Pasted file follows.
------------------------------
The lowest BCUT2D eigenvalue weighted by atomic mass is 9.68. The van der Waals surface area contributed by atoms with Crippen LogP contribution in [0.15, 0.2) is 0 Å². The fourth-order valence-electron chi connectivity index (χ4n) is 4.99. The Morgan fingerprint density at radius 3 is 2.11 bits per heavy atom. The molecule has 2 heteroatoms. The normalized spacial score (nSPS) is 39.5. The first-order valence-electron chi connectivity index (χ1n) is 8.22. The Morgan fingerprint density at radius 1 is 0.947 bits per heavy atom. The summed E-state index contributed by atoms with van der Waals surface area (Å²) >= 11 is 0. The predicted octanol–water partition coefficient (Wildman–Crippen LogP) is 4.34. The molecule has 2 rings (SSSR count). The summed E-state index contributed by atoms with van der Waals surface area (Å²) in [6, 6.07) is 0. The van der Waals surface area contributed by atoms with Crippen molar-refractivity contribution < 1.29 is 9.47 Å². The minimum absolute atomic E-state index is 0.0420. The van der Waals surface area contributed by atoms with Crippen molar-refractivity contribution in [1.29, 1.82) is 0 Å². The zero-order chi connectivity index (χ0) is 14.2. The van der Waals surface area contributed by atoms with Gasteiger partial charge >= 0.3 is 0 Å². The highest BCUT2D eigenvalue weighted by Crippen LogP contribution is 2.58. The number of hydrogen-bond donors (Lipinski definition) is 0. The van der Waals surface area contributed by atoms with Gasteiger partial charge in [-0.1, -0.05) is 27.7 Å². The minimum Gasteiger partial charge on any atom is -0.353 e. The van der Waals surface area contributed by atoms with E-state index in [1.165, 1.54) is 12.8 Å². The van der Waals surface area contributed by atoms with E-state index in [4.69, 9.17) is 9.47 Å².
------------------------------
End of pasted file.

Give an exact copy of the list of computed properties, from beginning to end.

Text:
The lowest BCUT2D eigenvalue weighted by atomic mass is 9.68. The van der Waals surface area contributed by atoms with Crippen LogP contribution in [0.15, 0.2) is 0 Å². The fourth-order valence-electron chi connectivity index (χ4n) is 4.99. The Morgan fingerprint density at radius 3 is 2.11 bits per heavy atom. The molecule has 2 heteroatoms. The normalized spacial score (nSPS) is 39.5. The first-order valence-electron chi connectivity index (χ1n) is 8.22. The Morgan fingerprint density at radius 1 is 0.947 bits per heavy atom. The summed E-state index contributed by atoms with van der Waals surface area (Å²) >= 11 is 0. The predicted octanol–water partition coefficient (Wildman–Crippen LogP) is 4.34. The molecule has 2 rings (SSSR count). The summed E-state index contributed by atoms with van der Waals surface area (Å²) in [6, 6.07) is 0. The van der Waals surface area contributed by atoms with Crippen molar-refractivity contribution < 1.29 is 9.47 Å². The minimum absolute atomic E-state index is 0.0420. The van der Waals surface area contributed by atoms with Crippen molar-refractivity contribution in [1.29, 1.82) is 0 Å². The zero-order chi connectivity index (χ0) is 14.2. The van der Waals surface area contributed by atoms with Gasteiger partial charge >= 0.3 is 0 Å². The highest BCUT2D eigenvalue weighted by Crippen LogP contribution is 2.58. The number of hydrogen-bond donors (Lipinski definition) is 0. The van der Waals surface area contributed by atoms with Gasteiger partial charge in [-0.1, -0.05) is 27.7 Å². The minimum Gasteiger partial charge on any atom is -0.353 e. The van der Waals surface area contributed by atoms with E-state index in [1.165, 1.54) is 12.8 Å². The van der Waals surface area contributed by atoms with E-state index in [4.69, 9.17) is 9.47 Å².